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Geoff Gannon September 27, 2020

Luby’s (LUB): Luby’s is Liquidating – What’s the CAGR Math Behind Possible Payouts and Timing?

This is a simple situation. But, you’ll want some background info before reading my take on it. Information you might find useful about this one can be found at: Clark Street Value Hidden Value Seeking Alpha And my comments in this podcast (starts at 31 minutes) The stock is Luby’s (LUB). It is liquidating. The company estimates it could make liquidating distributions of between $3 to $4 a share. It doesn’t set a timetable for the distributions. However, elsewhere in the proxy statement a period...

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Geoff Gannon September 24, 2020

Dividends and Buybacks at Potentially Non-Durable Businesses: Altria (MO) vs. NACCO (NC)

A Focused Compounding App subscriber had a question about something I said in a recent podcast:

“In your recent podcast you said you thought a tobacco firm should buy back its own stock rather than pay dividends – you said you don’t think it should pay a dividend at all and instead should avoid acquisitions and buy back its stock.

Could you expand on that?

This is somewhat similar to NC, actually, and why this stood out to me. You’ve told me before why you don’t want to see NC buy back stock (although now that we’re in the upper teen price range you may feel differently), because the coal business is challenged and shrinking. I think we may be able to agree that US lignite coal has a shorter life than cigarettes. But still, it seems directionally the same sort of situation with a dying cash generative business.”

I feel cigarettes are a much safer business than lignite coal. Much more durable.

I could be very wrong about this. But, it’s about the extent to which it is integrated into society and the difficulty of removing that. Decades ago, I would have had much more serious doubts. But, the fact people keep smoking cigarettes in the numbers they do even when there are plenty of other methods of getting nicotine widely available now, strong inconveniences to the actual smoking of cigarettes, higher pricing (including taxes) on the people buying the cigarettes relative to their income, etc. It just shows me the durability of cigarettes specifically – as opposed to just nicotine consumption generally – is much higher than I might have guessed decades ago.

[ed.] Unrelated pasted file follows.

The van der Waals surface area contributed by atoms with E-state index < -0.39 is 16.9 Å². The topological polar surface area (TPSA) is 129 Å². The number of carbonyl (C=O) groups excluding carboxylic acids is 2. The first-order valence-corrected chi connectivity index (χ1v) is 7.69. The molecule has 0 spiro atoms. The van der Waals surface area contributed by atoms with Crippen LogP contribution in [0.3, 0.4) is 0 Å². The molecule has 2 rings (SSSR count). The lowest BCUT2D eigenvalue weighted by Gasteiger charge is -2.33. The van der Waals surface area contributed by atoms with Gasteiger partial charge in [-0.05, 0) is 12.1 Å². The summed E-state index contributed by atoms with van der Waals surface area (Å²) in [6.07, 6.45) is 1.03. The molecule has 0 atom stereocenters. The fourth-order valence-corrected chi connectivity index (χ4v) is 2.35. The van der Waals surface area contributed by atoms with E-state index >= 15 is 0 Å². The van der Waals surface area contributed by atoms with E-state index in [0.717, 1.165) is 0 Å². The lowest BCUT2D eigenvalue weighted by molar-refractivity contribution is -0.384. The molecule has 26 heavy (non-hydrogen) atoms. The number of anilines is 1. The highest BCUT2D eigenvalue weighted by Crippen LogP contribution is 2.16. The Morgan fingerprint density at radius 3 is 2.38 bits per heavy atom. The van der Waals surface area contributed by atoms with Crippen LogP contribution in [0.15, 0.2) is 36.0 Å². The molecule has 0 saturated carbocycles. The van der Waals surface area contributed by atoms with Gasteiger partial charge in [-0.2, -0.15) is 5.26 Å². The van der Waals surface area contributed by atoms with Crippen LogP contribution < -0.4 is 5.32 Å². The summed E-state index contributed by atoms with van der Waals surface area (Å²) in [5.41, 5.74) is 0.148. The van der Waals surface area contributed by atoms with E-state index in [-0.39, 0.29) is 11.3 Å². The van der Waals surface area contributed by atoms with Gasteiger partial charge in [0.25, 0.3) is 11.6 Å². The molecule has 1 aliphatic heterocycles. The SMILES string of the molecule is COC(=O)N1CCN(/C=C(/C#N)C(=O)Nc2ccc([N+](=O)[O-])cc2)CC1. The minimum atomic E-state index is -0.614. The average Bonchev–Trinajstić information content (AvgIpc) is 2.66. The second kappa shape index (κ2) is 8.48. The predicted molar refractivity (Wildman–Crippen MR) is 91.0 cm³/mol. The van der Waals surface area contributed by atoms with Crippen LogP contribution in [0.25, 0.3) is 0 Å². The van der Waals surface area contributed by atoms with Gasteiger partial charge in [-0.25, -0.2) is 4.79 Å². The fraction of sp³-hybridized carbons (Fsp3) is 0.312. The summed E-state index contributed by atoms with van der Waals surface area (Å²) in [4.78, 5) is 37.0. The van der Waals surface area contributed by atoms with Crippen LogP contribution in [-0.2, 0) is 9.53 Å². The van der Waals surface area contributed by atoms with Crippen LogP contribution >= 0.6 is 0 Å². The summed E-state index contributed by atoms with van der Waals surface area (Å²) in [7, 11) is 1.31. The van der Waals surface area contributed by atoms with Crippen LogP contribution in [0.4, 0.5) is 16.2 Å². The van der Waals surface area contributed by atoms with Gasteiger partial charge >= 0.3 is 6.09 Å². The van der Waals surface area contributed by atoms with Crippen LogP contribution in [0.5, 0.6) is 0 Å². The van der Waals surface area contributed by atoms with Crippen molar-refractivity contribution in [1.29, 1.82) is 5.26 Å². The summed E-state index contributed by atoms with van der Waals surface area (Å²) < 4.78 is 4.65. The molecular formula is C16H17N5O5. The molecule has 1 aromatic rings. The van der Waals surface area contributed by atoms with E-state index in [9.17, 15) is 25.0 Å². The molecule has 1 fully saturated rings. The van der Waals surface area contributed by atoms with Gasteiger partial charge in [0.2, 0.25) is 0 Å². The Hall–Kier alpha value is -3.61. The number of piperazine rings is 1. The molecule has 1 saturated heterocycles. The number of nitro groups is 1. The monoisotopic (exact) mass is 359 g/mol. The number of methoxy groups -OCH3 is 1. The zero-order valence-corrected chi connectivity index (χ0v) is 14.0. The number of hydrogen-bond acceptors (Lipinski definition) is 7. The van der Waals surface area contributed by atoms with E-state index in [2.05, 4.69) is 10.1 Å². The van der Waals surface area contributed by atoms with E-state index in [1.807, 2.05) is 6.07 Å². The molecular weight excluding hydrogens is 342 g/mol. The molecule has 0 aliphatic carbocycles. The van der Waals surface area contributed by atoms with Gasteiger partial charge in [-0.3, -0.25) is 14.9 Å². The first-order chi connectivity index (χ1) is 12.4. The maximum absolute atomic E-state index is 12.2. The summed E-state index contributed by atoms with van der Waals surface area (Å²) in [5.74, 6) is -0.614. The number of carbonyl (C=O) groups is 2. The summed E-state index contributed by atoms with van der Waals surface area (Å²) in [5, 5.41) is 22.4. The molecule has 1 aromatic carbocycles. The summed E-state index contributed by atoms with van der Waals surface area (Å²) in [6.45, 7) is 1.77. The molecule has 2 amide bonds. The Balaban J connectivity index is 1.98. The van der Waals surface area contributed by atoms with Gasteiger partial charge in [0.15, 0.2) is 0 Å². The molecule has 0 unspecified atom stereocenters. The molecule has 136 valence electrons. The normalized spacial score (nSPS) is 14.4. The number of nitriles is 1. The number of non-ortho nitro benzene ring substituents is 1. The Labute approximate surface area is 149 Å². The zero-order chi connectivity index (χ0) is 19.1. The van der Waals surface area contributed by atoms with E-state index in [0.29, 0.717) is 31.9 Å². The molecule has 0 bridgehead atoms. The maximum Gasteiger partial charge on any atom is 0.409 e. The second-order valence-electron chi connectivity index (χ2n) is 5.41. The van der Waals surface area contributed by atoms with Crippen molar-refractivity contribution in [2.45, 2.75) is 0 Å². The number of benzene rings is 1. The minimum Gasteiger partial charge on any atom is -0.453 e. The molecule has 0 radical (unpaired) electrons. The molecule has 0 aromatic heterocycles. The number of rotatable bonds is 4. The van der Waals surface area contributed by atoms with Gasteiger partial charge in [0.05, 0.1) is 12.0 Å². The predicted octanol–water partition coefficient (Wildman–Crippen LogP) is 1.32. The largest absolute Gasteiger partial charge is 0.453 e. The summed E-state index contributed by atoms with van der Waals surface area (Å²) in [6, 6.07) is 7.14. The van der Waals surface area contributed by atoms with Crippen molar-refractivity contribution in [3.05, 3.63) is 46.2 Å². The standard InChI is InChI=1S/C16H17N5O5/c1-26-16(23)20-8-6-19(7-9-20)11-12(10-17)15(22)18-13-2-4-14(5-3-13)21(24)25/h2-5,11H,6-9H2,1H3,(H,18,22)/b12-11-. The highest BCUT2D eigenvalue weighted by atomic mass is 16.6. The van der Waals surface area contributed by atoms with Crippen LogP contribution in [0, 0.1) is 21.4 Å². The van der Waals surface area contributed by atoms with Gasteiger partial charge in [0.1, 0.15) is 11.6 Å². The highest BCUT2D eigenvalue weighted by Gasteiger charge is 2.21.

This isn’t true with lignite. You are depending on a few corporations as customers instead of millions of consumers. They are eager to substitute to other kinds of power if it is roughly equalized. The customers are probably more rational – more open to considering alternatives. With cigarettes, we’ve seen continued use of cigarettes even when people could substitute to smokeless tobacco, vaping, etc. and even with increasing laws making life less convenient for smokers and rising prices. So, clearly, the degree to which there is seen as being “no substitute” to cigarettes is really high vs. the extent to which there is seen as being “no substitutes” to lignite. Lignite is seen as easily substitute-able. Cigarettes are seen by many customers as having absolutely no substitutes.

Now, it is true that I may have exaggerated the idea of just buying back stock – not paying any dividends – in a cigarette company, because if they never diversify at all by product (at least into other tobacco products) or by geography they could have a meaningful risk of losing everything. There is some risk that cigarettes could actually be outlawed in a single jurisdiction like the U.S. So, you can never have a 0% risk of losing everything if you don’t borrow, don’t pay dividends, but just buy back your stock. I think the risk …

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Geoff Gannon September 14, 2020

Flanigan’s (BDL): A Cheap, Complicated Restaurant Chain Focused on South Florida

Flanigan’s (BDL) is a nano-cap full service restaurant and discount liquor store company. All of its locations are in Florida. And all but one of the locations are in South Florida. The company’s ticker – “BDL” – comes from the name of its liquor stores: Big Daddy’s Liquor. Meanwhile, the company’s name – Flanigan’s – comes from the name of its founding and still controlling family. One family member is directly involved in the business – as the Chairman and CEO for the last 18...

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Geoff Gannon September 12, 2020

A Question for Passive Investors: If You’d Buy 100% of the Business at Today’s Price – Should You ALWAYS Buy the Shares?

One of Warren Buffett’s basic tests for buying a stock is the idea that if you wouldn’t buy the whole company at this price – market cap, enterprise value, etc. – you shouldn’t buy the stock. Not even to hold it for just a week, month, or year. Does the reverse hold true though? If you would buy the entire company – does that mean you should buy the stock?

If you like the management, controlling shareholders, etc. and you like the way they’ve been allocating capital and are likely to be allocating capital in the future – then, the answer would be yes. But, what about the much more common situation where owning an entire business and controlling all of its cash flows yourself might be more attractive than buying a piece of it as a passive, minority shareholder. This situation is more common than you think. Andrew and I can usually find some business somewhere that we’d be happy to acquire 100% of at the current market cap – or even at some fairly large premium over that – but, are less sure we’d be happy as passive, minority shareholders. Why does that happen? Are we really so much more confident in our ability to allocate capital than those of most management teams?